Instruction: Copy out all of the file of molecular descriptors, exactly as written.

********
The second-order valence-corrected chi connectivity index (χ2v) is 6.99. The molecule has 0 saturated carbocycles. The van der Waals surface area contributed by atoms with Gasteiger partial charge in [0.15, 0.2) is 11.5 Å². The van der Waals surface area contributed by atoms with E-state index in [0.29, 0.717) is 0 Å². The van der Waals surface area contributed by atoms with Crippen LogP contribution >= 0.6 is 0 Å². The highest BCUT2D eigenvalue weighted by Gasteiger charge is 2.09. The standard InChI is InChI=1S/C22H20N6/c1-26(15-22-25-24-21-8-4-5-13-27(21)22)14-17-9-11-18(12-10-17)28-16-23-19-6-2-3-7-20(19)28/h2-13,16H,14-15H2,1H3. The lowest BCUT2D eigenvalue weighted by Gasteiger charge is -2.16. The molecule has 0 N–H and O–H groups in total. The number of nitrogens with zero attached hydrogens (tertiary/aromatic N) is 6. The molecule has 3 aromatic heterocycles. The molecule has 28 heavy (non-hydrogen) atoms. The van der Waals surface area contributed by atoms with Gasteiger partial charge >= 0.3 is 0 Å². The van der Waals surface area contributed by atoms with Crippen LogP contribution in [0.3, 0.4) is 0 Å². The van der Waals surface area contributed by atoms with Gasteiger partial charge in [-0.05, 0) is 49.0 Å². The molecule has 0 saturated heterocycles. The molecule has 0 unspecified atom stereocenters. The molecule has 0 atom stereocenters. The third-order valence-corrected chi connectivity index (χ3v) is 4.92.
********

The second-order valence-corrected chi connectivity index (χ2v) is 6.99. The molecule has 0 saturated carbocycles. The van der Waals surface area contributed by atoms with Gasteiger partial charge in [0.15, 0.2) is 11.5 Å². The van der Waals surface area contributed by atoms with E-state index in [0.29, 0.717) is 0 Å². The van der Waals surface area contributed by atoms with Crippen LogP contribution >= 0.6 is 0 Å². The highest BCUT2D eigenvalue weighted by Gasteiger charge is 2.09. The standard InChI is InChI=1S/C22H20N6/c1-26(15-22-25-24-21-8-4-5-13-27(21)22)14-17-9-11-18(12-10-17)28-16-23-19-6-2-3-7-20(19)28/h2-13,16H,14-15H2,1H3. The lowest BCUT2D eigenvalue weighted by Gasteiger charge is -2.16. The molecule has 0 N–H and O–H groups in total. The number of nitrogens with zero attached hydrogens (tertiary/aromatic N) is 6. The molecule has 3 aromatic heterocycles. The molecule has 28 heavy (non-hydrogen) atoms. The van der Waals surface area contributed by atoms with Gasteiger partial charge >= 0.3 is 0 Å². The van der Waals surface area contributed by atoms with Crippen LogP contribution in [0.3, 0.4) is 0 Å². The van der Waals surface area contributed by atoms with Gasteiger partial charge in [-0.05, 0) is 49.0 Å². The molecule has 0 saturated heterocycles. The molecule has 0 unspecified atom stereocenters. The molecule has 0 atom stereocenters. The third-order valence-corrected chi connectivity index (χ3v) is 4.92.